diff options
authorRoland McGrath <roland@redhat.com>2007-03-23 14:26:33 -0700
committerLinus Torvalds <torvalds@woody.linux-foundation.org>2007-03-23 15:32:58 -0700
commit6ea65ff79ceb36a1195761be857da1fdf9878450 (patch)
parent2e7c28382b8426c6b7ac6f147177a664065f95f4 (diff)
[PATCH] i386: clear segment register padding in core dumps
The segment register slots in struct pt_regs are padded to 32 bits. Some of these are stored with instructions like "pushl %es", which leaves the high 16 bits as they were. So the high bits of these fields in struct pt_regs contain kernel stack garbage. These bits are ignored by everything and never leak to user space, except in core dumps. The user struct pt_regs is always at the base of the thread's kernel stack and so it seems unlikely the information that leaks from here is ever worthwhile so as to be a security concern, but I'm not sure about that. It has been this way for ages; userland consumers of core dumps all mask off these high bits themselves. So it is not urgent. This change masks off the padding bits of the segment register slots in core dumps. ptrace already masks off these high bits, so this makes the values in core dumps consistent with what ptrace would report just before the process died. As I read the processor manuals, the cs and ss values will always be padded with zero bits rather than stack garbage. But unlike "pushl %es", this is not simple to test with a userland program. So I added the two instructions rather than wonder if they are really never necessary. I think that x86_64 does not have this problem (for either 32-bit or 64-bit processes). It only uses "mov" instructions from segment registers, which zero-extend. Signed-off-by: Roland McGrath <roland@redhat.com> Signed-off-by: Linus Torvalds <torvalds@linux-foundation.org>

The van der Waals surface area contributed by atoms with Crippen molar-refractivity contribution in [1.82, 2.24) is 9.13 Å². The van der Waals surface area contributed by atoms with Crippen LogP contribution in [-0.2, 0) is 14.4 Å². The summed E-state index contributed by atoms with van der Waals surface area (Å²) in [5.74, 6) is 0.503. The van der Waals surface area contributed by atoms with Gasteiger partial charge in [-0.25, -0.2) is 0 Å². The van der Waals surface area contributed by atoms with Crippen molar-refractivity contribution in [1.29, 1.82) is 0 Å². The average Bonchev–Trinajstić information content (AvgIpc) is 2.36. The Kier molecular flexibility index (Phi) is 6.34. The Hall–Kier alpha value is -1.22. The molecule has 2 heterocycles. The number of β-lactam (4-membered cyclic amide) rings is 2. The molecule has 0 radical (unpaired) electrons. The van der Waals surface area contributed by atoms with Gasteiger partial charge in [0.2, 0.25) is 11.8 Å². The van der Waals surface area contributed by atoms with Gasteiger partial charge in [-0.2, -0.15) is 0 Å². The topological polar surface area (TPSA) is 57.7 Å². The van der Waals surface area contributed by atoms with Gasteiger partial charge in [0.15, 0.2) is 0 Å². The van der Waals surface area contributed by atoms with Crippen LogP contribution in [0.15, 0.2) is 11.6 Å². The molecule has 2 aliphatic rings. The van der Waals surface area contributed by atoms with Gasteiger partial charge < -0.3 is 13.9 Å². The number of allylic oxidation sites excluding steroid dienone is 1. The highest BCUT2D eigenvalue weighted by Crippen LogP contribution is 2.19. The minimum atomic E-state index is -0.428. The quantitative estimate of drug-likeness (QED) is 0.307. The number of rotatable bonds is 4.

1 files changed, 5 insertions, 5 deletions
diff --git a/include/asm-i386/elf.h b/include/asm-i386/elf.h
index 8d33c9bb7c1c..952b3ee3c9bb 100644
--- a/include/asm-i386/elf.h
+++ b/include/asm-i386/elf.h
@@ -88,16 +88,16 @@ typedef struct user_fxsr_struct elf_fpxregset_t;
pr_reg[4] = regs->edi; \
pr_reg[5] = regs->ebp; \
pr_reg[6] = regs->eax; \
- pr_reg[7] = regs->xds; \
- pr_reg[8] = regs->xes; \
- pr_reg[9] = regs->xfs; \
+ pr_reg[7] = regs->xds & 0xffff; \
+ pr_reg[8] = regs->xes & 0xffff; \
+ pr_reg[9] = regs->xfs & 0xffff; \
savesegment(gs,pr_reg[10]); \
pr_reg[11] = regs->orig_eax; \
pr_reg[12] = regs->eip; \
- pr_reg[13] = regs->xcs; \
+ pr_reg[13] = regs->xcs & 0xffff; \
pr_reg[14] = regs->eflags; \
pr_reg[15] = regs->esp; \
- pr_reg[16] = regs->xss;
+ pr_reg[16] = regs->xss & 0xffff;
/* This yields a mask that user programs can use to figure out what
instruction set this CPU supports. This could be done in user space,